“I came so I could have a better life and start over,” she said.

A petite woman, Maggie has a strength of spirit that she shares with all who meet her. She works long hours, sometimes six days a week at a retirement home. She goes to church, and she bakes and does crafts which she shares with friends and even strangers.

Maggie’s fear of learning persisted until about a decade ago when counselling helped.

But it was her son Tim’s struggles with substances and homelessness that captured much of her attention. Tim lived in various communities, but was mostly homeless here in Chilliwack. Maggie would go look for Tim in between shifts at work, sometimes to invite him home for a meal or to clean up, sometimes she would sit with him and his friends.

Her life of experiences, from her own trauma to her faith, helped inform how she dealt with not only Tim but with his friends. And she learned from them.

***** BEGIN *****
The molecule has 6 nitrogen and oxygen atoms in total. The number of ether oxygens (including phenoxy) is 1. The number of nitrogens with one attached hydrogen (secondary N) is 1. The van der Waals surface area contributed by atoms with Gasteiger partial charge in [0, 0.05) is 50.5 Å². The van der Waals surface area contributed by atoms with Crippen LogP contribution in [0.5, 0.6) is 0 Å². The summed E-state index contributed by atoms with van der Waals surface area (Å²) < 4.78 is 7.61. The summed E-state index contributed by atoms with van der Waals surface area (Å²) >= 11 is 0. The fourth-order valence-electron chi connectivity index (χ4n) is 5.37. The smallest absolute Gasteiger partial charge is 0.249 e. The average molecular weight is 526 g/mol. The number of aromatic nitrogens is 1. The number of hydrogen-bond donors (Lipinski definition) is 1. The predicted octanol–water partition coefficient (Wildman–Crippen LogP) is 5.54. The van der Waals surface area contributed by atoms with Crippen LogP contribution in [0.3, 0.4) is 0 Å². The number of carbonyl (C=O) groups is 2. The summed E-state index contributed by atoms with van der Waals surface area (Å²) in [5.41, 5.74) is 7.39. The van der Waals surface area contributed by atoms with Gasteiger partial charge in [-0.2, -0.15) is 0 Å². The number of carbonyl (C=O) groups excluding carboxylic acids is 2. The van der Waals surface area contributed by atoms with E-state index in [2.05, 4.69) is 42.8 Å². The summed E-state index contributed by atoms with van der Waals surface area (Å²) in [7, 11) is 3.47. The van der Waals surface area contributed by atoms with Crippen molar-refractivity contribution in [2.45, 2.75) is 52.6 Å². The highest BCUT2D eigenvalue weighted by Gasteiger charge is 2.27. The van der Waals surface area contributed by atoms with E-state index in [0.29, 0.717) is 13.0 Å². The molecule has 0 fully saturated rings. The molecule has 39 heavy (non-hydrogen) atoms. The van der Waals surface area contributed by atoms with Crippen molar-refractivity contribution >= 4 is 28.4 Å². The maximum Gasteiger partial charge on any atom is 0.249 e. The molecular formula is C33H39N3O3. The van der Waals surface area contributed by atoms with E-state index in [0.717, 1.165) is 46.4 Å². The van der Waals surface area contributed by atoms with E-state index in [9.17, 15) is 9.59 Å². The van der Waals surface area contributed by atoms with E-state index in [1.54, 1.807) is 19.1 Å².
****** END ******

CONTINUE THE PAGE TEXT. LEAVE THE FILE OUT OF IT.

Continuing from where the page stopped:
“Tim taught me not to judge,” she said. “All they need is someone to listen to them and not judge.”

She wanted him to get help, but she couldn’t make him, so she just did her best to help him day by day. But on Jan. 22 at approximately 3 a.m. Tim was found by an RCMP officer on a side street inside a commercial trailer that was on fire. He was taken to hospital but he died of hypothermia and asphyxiation.

Maggie was at work when they told her.

READ MORE: One dead after early morning fire in commercial trailer downtown Chilliwack

Tim’s death has been very hard for Maggie. She is losing weight, she says, and doesn’t have much to lose. She is grieving and will be for some time.

She wanted to tell Tim’s story, and her own, to honour him so his death was not forgotten, so that Tim was not left to be just another statistic in the opioid crisis or the homelessness epidemic.